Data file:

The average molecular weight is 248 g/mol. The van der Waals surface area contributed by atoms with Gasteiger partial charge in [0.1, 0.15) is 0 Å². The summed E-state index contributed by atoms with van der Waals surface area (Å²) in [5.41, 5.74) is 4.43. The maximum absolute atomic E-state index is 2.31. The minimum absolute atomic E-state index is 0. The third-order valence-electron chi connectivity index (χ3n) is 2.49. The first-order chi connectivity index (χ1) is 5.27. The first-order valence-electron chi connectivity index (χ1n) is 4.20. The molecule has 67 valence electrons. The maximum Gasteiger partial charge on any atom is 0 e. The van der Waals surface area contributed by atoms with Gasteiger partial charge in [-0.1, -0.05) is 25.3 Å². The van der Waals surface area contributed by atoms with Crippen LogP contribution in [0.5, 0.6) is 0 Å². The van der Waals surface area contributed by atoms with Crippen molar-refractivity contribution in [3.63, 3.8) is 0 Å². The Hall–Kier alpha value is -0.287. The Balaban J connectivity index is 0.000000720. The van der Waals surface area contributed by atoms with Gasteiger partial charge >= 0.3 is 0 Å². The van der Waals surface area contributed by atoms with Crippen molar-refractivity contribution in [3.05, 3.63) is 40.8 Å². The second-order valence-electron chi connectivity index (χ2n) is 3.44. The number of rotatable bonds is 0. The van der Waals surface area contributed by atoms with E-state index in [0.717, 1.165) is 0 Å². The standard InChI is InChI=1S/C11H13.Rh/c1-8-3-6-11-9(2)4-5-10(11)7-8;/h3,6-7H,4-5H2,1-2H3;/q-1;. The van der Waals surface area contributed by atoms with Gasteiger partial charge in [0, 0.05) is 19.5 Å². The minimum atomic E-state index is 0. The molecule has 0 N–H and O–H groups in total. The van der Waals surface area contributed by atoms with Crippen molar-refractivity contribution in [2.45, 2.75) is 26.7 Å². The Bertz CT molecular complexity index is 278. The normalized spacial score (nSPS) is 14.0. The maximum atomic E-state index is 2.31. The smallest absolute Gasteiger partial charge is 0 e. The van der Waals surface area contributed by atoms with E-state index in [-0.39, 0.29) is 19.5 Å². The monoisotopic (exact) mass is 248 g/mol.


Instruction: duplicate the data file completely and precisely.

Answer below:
The average molecular weight is 248 g/mol. The van der Waals surface area contributed by atoms with Gasteiger partial charge in [0.1, 0.15) is 0 Å². The summed E-state index contributed by atoms with van der Waals surface area (Å²) in [5.41, 5.74) is 4.43. The maximum absolute atomic E-state index is 2.31. The minimum absolute atomic E-state index is 0. The third-order valence-electron chi connectivity index (χ3n) is 2.49. The first-order chi connectivity index (χ1) is 5.27. The first-order valence-electron chi connectivity index (χ1n) is 4.20. The molecule has 67 valence electrons. The maximum Gasteiger partial charge on any atom is 0 e. The van der Waals surface area contributed by atoms with Gasteiger partial charge in [-0.1, -0.05) is 25.3 Å². The van der Waals surface area contributed by atoms with Crippen LogP contribution in [0.5, 0.6) is 0 Å². The van der Waals surface area contributed by atoms with Crippen molar-refractivity contribution in [3.63, 3.8) is 0 Å². The Hall–Kier alpha value is -0.287. The Balaban J connectivity index is 0.000000720. The van der Waals surface area contributed by atoms with Gasteiger partial charge >= 0.3 is 0 Å². The van der Waals surface area contributed by atoms with Crippen molar-refractivity contribution in [3.05, 3.63) is 40.8 Å². The second-order valence-electron chi connectivity index (χ2n) is 3.44. The number of rotatable bonds is 0. The van der Waals surface area contributed by atoms with E-state index in [0.717, 1.165) is 0 Å². The standard InChI is InChI=1S/C11H13.Rh/c1-8-3-6-11-9(2)4-5-10(11)7-8;/h3,6-7H,4-5H2,1-2H3;/q-1;. The van der Waals surface area contributed by atoms with Gasteiger partial charge in [0, 0.05) is 19.5 Å². The minimum atomic E-state index is 0. The molecule has 0 N–H and O–H groups in total. The van der Waals surface area contributed by atoms with Crippen molar-refractivity contribution in [2.45, 2.75) is 26.7 Å². The Bertz CT molecular complexity index is 278. The normalized spacial score (nSPS) is 14.0. The maximum atomic E-state index is 2.31. The smallest absolute Gasteiger partial charge is 0 e. The van der Waals surface area contributed by atoms with E-state index in [-0.39, 0.29) is 19.5 Å². The monoisotopic (exact) mass is 248 g/mol.